by Timothy B. [Featured Reviewer]
Date Added: 07/13/2015 07:32:16
Space: 1889 was always one of those games that I wanted to play, but never found the time or the group to play it. I remember picking up a copy back when I was in college and was...well odd to say the least, but still I loved the idea. It was very much Jules Verne meets H.G. Wells meets Nikolai Tesla meets Weird Science. The book sat on my shelf for years though unplayed.

Fast forward to Summer 2013 and there is a new Space: 1899 in the works, this time as a Ubiquity game. At the same time the makers of HEX are giving us a Ubiquity-based Mars game. Seemed like a good time really to jump onto the Ether-ship to Mars.

Space: 1889
This review covers both the PDF and the hardcover book. The book is 260 full-color pages, with some black & white art. It is a gorgeous book really and one that really captures the feel of the original GDW game. For the first time a Ubiquity book (this time published by Clockwork Publishing) breaks with tradition and gives us some of the background and setting first.

The first few pages, Prefaces, The World of Space: 1889 and Storytelling in Victorian Space, cover a bit of background and set the stage for what it to come.

Now. Let's be fair. While this is a science-fiction or science-fantasy game, a lot of real science is ignored to make it work. Just go with it. Think about this from the point of view of the Victorians. Many who thought electricity still had "divine" attributes.

Earth (there are no proper chapter numbers) covers Earth. In particular it covers the space exploration of the time and the Alt-Victorian timeline. If you are using League of Adventure with this, then you will need to figure out which alternate timeline you want to use. Or just make up your own. It also covers a little bit on adventuring on Earth. But with all this I am sure you are not going to stick around. Stats for various creatures are presented throughout.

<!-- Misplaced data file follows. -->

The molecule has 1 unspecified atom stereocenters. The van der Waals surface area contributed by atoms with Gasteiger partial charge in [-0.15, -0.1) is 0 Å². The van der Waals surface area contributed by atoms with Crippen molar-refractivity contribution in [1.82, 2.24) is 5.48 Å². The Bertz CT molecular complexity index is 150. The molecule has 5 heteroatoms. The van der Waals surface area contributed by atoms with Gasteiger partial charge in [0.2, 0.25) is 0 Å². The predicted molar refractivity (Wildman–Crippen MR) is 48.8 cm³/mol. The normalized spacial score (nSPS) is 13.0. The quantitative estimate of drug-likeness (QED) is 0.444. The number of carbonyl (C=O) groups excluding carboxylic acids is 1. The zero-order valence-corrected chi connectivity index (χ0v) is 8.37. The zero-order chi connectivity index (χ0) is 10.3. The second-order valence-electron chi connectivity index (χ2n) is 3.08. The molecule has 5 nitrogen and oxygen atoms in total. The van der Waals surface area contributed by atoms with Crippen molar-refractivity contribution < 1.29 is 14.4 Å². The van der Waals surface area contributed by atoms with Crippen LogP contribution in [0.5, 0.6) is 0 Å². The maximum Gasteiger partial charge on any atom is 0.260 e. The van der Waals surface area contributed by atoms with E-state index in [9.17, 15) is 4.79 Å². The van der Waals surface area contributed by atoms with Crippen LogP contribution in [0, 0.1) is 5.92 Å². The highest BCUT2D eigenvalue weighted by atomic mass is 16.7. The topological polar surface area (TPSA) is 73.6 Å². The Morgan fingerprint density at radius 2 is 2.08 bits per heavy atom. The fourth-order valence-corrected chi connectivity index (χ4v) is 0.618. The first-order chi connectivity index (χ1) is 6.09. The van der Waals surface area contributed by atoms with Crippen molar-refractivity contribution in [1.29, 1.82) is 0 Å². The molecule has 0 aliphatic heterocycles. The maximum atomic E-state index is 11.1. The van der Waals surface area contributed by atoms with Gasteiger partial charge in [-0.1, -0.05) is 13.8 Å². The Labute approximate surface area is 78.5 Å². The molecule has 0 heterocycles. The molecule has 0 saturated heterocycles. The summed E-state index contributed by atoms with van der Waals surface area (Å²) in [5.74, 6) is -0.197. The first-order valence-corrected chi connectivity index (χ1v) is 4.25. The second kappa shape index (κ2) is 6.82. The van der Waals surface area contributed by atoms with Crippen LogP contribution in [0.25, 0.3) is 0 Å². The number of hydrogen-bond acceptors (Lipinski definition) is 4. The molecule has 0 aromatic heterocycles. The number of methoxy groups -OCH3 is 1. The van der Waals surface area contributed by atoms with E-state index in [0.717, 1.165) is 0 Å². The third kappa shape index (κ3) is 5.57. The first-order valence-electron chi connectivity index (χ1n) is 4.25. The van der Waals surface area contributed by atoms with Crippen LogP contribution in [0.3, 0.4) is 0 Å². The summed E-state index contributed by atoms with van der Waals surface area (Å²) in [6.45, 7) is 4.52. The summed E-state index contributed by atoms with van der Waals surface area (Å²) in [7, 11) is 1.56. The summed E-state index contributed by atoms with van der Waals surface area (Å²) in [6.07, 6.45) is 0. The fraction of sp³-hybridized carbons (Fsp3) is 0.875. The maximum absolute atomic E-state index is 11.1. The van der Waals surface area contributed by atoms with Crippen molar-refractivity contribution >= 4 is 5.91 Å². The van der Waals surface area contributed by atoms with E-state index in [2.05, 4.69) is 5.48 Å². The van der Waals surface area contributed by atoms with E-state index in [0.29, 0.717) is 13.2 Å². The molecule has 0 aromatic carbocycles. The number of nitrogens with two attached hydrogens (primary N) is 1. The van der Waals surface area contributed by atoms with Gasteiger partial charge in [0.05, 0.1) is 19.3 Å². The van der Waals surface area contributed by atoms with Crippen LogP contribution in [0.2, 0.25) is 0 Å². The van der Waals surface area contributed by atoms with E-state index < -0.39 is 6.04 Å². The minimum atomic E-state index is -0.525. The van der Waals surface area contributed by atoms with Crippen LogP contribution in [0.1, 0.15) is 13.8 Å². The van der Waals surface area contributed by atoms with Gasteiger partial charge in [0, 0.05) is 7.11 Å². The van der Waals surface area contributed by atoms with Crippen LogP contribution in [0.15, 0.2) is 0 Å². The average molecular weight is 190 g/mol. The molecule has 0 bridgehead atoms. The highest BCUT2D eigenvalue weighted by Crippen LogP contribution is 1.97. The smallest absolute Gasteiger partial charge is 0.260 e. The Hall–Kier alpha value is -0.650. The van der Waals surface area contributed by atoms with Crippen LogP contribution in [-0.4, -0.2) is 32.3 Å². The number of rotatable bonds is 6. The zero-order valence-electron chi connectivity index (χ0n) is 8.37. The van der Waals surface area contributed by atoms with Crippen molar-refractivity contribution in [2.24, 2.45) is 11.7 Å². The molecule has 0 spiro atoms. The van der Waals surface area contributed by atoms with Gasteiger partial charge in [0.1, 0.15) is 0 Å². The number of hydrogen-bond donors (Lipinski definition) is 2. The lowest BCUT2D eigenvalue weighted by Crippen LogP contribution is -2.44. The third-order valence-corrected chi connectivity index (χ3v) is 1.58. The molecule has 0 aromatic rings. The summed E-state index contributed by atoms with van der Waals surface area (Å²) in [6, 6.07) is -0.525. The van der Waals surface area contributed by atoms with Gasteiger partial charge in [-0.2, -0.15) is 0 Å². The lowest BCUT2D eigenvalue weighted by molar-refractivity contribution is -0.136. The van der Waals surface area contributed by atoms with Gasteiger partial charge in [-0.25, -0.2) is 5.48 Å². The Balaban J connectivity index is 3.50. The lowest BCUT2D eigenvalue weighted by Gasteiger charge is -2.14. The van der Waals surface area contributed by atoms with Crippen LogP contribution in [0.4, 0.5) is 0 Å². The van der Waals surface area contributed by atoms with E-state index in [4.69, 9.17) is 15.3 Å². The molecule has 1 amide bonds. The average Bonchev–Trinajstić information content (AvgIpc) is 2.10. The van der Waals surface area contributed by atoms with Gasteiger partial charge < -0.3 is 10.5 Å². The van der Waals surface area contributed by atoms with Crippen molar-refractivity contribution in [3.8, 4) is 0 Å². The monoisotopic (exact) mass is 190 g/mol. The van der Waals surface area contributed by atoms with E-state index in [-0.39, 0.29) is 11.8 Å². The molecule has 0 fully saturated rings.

Mars is next. This is not Barsoom but the Mars of Space: 1889. It has influences from various Sci-Fi stories, but this is all new to many. This chapter covers Martians, the lands, flora and fauna. I have toyed around with the idea of scraping this Mars in favor of a John Carter version of Mars, but that would really be wasting a lot of good material here.

Venus is our next chapter. This Venus is the lush, tropical jungle filled with dinosaurs. Not the planetary hellscape we know it is today. This I am inclined to keep as is. I read a lot of sci-fi from the 60s and 70s that still described Venus like this, complete with dinosaurs and too me that is just too much fun. Something like Jurassic Park meets King Kong only on a planetary scale. The day of Venus is modified to fit more Victorian understanding of science and is not the 117 day long days we know it to be now.

Mercury is not very long, but still a fun read.

The Ether might be the funnest, and most important, chapter in the book really. This deals not only with the mechanism of space travel, but also the medium. Here we really get into the Jules Verne-ieness of it all. This is fun chapter for me because I can see uses of this in other games. For it's also about having my cake and eating it too. I love RPGs, but my first love was and still is hard science. I think that is one of the reasons I have trouble finding a good Sci-Fi game but can play any fantasy game. The Ether is a way for me to hand wave all the scientific inaccuracies and just focus on the fun.